I am quite new to c++ but am working on translating a prime generator I have made over from c#.

I have everything working well but have found that c# can output to file faster than c++ (by around 10%). This is once the 'working out' is done.

Here is the c++ code that I am currently using:

FILE * handle = fopen("primes.dat", "w");

ostringstream buffer; buffer << 2 << ' ';

for (int x = 3; x < upper_primes; x += 2)
    if (!test_primes[x])
		if (buffer.tellp() > 4194304)
			fputs(buffer.str().c_str(), handle);
		buffer << x << ' ';

fputs(buffer.str().c_str(), handle);


As you can see it outputs to file every 4MB. I have tried a few variations from 1KB up to 4MB all with similar results.

I have also tried using ofstream directly rather than ostringstream and fputs. They offer very little performance difference.

So my question is simply.. for a loop that outputs millions of numbers (originally as type int) each followed by a space can you suggest a faster way to output the list?


Once I can fine tune this I will have to work on the multi-threading for the processing. My first attempt at that made it slower (I need to keep the threads for re-using rather than creating new ones every loop) .. but thats another matter.

Thanks in advance :)

Jonathan .

9 Years
Discussion Span
Last Post by monkey56657

How about beginning with the fact that your approach to testing primes is horribly inefficient?

If you care to suggest a faster method then please do. On my machine this is generating all primes from 1 to 100,000,000 in around 4 seconds. My method isn't what you usually find on the web but I find that it does the job a lot faster than anything else i've found online. The result is a ~50MB file.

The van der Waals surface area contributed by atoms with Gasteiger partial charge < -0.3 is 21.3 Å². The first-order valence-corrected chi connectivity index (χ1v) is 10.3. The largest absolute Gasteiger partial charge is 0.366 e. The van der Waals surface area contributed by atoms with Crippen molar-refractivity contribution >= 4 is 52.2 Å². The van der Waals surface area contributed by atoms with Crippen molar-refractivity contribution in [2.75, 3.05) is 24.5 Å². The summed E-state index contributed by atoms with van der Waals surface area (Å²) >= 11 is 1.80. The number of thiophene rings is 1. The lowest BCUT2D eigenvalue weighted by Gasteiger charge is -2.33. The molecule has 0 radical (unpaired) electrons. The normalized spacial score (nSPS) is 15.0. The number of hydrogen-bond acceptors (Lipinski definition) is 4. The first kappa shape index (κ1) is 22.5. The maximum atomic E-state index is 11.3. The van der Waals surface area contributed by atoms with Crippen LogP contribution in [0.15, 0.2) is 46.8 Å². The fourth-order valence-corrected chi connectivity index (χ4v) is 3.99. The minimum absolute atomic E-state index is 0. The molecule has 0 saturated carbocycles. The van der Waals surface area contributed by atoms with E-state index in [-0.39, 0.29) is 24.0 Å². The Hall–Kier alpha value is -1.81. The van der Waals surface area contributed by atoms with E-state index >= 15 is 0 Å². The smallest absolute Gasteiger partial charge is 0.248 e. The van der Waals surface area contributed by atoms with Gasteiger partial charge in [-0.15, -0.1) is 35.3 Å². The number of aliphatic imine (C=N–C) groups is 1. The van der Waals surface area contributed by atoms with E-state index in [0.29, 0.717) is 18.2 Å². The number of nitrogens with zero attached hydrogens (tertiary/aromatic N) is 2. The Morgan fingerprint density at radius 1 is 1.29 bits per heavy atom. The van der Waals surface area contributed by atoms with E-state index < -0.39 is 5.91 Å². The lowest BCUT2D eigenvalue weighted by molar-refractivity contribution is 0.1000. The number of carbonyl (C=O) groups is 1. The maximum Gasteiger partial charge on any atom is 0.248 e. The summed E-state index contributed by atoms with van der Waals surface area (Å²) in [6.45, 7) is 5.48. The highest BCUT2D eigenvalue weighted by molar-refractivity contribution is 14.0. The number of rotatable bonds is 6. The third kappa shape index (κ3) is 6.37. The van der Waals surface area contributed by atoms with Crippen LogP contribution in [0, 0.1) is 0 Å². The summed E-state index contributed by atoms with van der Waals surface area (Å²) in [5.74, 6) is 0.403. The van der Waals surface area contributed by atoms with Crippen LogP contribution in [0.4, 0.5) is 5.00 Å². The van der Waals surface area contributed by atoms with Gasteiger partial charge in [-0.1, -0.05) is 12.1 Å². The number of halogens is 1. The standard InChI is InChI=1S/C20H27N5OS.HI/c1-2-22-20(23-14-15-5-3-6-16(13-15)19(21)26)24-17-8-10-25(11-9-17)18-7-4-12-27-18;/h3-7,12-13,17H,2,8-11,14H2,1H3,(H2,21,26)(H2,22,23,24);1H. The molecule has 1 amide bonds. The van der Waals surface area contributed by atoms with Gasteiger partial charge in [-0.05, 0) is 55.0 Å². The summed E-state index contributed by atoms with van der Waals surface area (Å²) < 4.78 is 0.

Already gave you a couple suggestions here

Thanks I will look into fprintf method. The ofstream I already have tried it wasn't any faster. I never even asked my question at that other website but regardless thanks for your reply.


Thanks I will look into fprintf method.

Unfortunately this only increased the output time. Any more suggestions ?


Observe how this does NOT check 9

That's the most famous algorithm out there, and it should be quicker than yours.
Odd that you missed it in your "research"

Marking all multiples of 3, 5, 7 etc. and the rest are then primes. I get the idea. My method was based on that and is infact faster.

If you check the full source code you will see:

static bool test_primes[upper_primes];

const int square_root = (int) sqrt((double) num_primes) + 1;

for (int x = 3; x < square_root; x += 2)
	if (!test_primes[x])
		const int up_limit = (num_primes / x) + 1;
		for (int mx = x; mx < up_limit; mx += 2)
			test_primes[(mx * x)] = true;

1. An array to mark of the multiples
2. Work out the square root
3. Loop through from 3 to square root marking multiples (missing out those that aren't primes themselves)

4. Output as shown in the already presented code.

Test it for yourself.

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